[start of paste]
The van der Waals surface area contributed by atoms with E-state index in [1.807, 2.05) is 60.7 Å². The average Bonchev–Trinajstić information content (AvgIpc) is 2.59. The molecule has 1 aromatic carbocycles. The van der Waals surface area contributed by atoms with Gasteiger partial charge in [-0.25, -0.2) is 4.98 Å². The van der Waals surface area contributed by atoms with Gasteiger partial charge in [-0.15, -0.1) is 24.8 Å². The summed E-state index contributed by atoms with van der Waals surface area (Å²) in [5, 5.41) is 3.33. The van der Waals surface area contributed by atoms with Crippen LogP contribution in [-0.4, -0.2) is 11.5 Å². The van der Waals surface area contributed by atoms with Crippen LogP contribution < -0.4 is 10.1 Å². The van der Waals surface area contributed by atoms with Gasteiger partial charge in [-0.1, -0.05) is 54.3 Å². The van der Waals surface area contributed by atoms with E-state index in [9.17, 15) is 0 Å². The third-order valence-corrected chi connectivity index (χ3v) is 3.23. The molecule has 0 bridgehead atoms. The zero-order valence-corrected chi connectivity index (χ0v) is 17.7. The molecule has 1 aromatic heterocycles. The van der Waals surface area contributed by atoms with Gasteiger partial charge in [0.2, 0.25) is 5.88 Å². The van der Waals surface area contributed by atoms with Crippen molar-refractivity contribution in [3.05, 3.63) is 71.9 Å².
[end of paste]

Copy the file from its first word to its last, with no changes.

The van der Waals surface area contributed by atoms with E-state index in [1.807, 2.05) is 60.7 Å². The average Bonchev–Trinajstić information content (AvgIpc) is 2.59. The molecule has 1 aromatic carbocycles. The van der Waals surface area contributed by atoms with Gasteiger partial charge in [-0.25, -0.2) is 4.98 Å². The van der Waals surface area contributed by atoms with Gasteiger partial charge in [-0.15, -0.1) is 24.8 Å². The summed E-state index contributed by atoms with van der Waals surface area (Å²) in [5, 5.41) is 3.33. The van der Waals surface area contributed by atoms with Crippen LogP contribution in [-0.4, -0.2) is 11.5 Å². The van der Waals surface area contributed by atoms with Crippen LogP contribution < -0.4 is 10.1 Å². The van der Waals surface area contributed by atoms with Gasteiger partial charge in [-0.1, -0.05) is 54.3 Å². The van der Waals surface area contributed by atoms with E-state index in [9.17, 15) is 0 Å². The third-order valence-corrected chi connectivity index (χ3v) is 3.23. The molecule has 0 bridgehead atoms. The zero-order valence-corrected chi connectivity index (χ0v) is 17.7. The molecule has 1 aromatic heterocycles. The van der Waals surface area contributed by atoms with Gasteiger partial charge in [0.2, 0.25) is 5.88 Å². The van der Waals surface area contributed by atoms with Crippen molar-refractivity contribution in [3.05, 3.63) is 71.9 Å².